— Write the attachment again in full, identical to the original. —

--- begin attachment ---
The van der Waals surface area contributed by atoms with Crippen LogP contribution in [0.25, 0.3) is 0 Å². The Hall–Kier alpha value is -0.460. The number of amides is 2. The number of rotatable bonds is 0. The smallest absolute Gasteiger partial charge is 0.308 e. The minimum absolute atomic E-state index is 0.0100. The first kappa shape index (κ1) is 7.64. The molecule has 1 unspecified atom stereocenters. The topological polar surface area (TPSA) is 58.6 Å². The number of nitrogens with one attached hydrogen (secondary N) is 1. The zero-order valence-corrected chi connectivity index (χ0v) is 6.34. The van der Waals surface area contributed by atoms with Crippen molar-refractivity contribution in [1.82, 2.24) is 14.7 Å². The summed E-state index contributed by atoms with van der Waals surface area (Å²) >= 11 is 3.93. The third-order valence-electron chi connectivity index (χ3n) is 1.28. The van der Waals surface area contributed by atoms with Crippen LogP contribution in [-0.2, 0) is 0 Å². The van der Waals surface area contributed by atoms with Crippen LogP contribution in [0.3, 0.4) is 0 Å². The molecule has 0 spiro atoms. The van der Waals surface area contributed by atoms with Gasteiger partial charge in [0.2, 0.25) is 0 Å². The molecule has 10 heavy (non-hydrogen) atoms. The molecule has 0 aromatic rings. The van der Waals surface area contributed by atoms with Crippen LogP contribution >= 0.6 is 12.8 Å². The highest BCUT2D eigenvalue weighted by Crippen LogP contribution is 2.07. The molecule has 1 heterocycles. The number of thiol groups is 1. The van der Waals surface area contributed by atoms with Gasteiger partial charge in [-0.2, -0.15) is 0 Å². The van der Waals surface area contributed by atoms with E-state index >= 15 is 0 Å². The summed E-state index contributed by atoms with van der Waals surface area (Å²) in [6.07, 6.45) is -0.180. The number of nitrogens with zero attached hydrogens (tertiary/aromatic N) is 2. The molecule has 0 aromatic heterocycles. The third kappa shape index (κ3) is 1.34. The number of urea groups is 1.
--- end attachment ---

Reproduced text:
The van der Waals surface area contributed by atoms with Crippen LogP contribution in [0.25, 0.3) is 0 Å². The Hall–Kier alpha value is -0.460. The number of amides is 2. The number of rotatable bonds is 0. The smallest absolute Gasteiger partial charge is 0.308 e. The minimum absolute atomic E-state index is 0.0100. The first kappa shape index (κ1) is 7.64. The molecule has 1 unspecified atom stereocenters. The topological polar surface area (TPSA) is 58.6 Å². The number of nitrogens with one attached hydrogen (secondary N) is 1. The zero-order valence-corrected chi connectivity index (χ0v) is 6.34. The van der Waals surface area contributed by atoms with Crippen molar-refractivity contribution in [1.82, 2.24) is 14.7 Å². The summed E-state index contributed by atoms with van der Waals surface area (Å²) >= 11 is 3.93. The third-order valence-electron chi connectivity index (χ3n) is 1.28. The van der Waals surface area contributed by atoms with Crippen LogP contribution in [-0.2, 0) is 0 Å². The van der Waals surface area contributed by atoms with Crippen LogP contribution in [0.3, 0.4) is 0 Å². The molecule has 0 spiro atoms. The van der Waals surface area contributed by atoms with Gasteiger partial charge in [0.2, 0.25) is 0 Å². The molecule has 10 heavy (non-hydrogen) atoms. The molecule has 0 aromatic rings. The van der Waals surface area contributed by atoms with Crippen LogP contribution >= 0.6 is 12.8 Å². The highest BCUT2D eigenvalue weighted by Crippen LogP contribution is 2.07. The molecule has 1 heterocycles. The number of thiol groups is 1. The van der Waals surface area contributed by atoms with Gasteiger partial charge in [-0.2, -0.15) is 0 Å². The van der Waals surface area contributed by atoms with E-state index >= 15 is 0 Å². The summed E-state index contributed by atoms with van der Waals surface area (Å²) in [6.07, 6.45) is -0.180. The number of nitrogens with zero attached hydrogens (tertiary/aromatic N) is 2. The molecule has 0 aromatic heterocycles. The third kappa shape index (κ3) is 1.34. The number of urea groups is 1.